1993 was a monumental year. At the time, I was working at a local electronics store in their music and movie department. Musically, Melissa Etheridge released her iconic, queer-anthem album, Yes I Am, and personally I was coming to terms with my own queerness with the help from a few angels of my own.
Melissa was one, and the other was a woman in my department, T. We’d joke about album covers while filing them away, share store gossip over the CD changer, and make faces behind customer’s backs when they were too demanding. T was the first person who came out to me as lesbian, of course I made it all about me, asking if that meant she didn’t want me. A few months later, I confessed to her my attraction to guys. We also bonded over Yes I Am. When it was dead in the store, we’d turn the CD up and break into song, it wasn’t an episode Glee as much as The Rocky Horror Picture Show…community theater style. With Melissa’s help we navigated our way through T’s coming out and getting kicked out of her parents’ home and welcomed into her grandmothers’ while I stayed in the closet longer out of fear of the same.
Thirty years later, when given the opportunity to meet Melissa Etheridge and get a signed copy of her new book, “Talking To My Angels,” I didn’t hesitate getting a ticket for the event and booking a day off from work. It’s not often you get to meet an icon!
The only things I knew about Melissa before reading her book was her music, she was one of the first openly gay musicians of my era and she used David Crosby’s sperm for the insemination of one her children…after reading the book, I discovered it was two kids. I also learned about her struggles. She molested as a child, went through two divorces, survived breast cancer and lost a son to an opioid addiction. Although some people might relate to her hardships and find solace in the book, much of the book is about Melissa’s path to living in love and connecting with her “Spirit.” It’s a journey as unique as she is with yearly astrological charts, a few ayahuasca sessions with shamans, and one life altering night tripping on a “heroic dose of cannabis.” All the while sharing her hurt and hope with the world through her songwriting and now this book.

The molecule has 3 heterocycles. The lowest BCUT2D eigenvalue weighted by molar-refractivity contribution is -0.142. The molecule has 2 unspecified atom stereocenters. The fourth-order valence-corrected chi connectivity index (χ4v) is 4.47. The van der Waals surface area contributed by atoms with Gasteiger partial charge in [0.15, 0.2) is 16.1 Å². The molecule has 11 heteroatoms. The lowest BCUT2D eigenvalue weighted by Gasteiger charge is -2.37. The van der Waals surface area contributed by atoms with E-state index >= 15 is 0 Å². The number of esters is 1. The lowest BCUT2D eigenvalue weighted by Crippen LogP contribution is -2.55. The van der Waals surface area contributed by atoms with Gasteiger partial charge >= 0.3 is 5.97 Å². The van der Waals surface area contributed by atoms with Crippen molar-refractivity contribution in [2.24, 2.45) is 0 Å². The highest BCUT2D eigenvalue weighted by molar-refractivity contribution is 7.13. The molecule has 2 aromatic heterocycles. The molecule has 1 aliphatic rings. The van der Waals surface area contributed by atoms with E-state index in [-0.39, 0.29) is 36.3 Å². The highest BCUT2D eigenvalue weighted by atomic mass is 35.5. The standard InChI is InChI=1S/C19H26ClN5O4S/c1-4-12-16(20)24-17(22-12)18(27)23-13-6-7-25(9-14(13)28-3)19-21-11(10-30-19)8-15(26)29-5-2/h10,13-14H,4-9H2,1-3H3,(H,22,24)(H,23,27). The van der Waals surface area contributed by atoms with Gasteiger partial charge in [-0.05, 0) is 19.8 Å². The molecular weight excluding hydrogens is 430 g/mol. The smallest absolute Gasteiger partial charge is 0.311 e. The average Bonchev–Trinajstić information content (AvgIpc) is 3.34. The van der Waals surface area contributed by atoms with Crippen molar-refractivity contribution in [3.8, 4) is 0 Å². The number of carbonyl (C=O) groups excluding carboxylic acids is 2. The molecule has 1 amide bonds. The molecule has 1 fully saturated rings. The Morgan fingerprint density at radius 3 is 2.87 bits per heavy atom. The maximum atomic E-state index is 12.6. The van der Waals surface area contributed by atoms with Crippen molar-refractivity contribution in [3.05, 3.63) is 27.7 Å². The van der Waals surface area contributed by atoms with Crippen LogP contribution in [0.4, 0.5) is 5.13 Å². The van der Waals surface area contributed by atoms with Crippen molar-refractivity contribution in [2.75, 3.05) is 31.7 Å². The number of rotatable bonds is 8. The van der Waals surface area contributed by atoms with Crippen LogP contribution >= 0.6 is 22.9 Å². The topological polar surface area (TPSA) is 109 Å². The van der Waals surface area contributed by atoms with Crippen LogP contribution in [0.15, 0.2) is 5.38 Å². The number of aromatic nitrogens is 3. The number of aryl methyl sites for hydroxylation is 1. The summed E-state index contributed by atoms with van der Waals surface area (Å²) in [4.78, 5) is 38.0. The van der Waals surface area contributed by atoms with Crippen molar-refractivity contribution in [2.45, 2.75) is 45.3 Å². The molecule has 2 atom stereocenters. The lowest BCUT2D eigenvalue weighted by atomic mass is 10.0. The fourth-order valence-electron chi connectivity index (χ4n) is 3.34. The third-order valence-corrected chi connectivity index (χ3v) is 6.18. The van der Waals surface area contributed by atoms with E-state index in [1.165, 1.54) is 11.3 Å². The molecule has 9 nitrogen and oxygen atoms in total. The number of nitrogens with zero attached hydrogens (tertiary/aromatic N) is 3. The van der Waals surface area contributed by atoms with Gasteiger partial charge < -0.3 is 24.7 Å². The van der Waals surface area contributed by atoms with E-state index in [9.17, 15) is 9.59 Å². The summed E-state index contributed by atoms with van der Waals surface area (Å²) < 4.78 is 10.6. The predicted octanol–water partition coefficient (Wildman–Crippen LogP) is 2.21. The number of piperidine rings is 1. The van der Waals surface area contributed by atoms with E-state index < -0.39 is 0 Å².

I don’t know what ever happened to T, we went our separate ways after the store closed. I looked through the crowd at the signing, wishing she might be there, but no such luck. I hope things got better for her because I know they did for me, and all the while Melissa is soaring high with her angels and nobody deserves it more, in my gay opinion.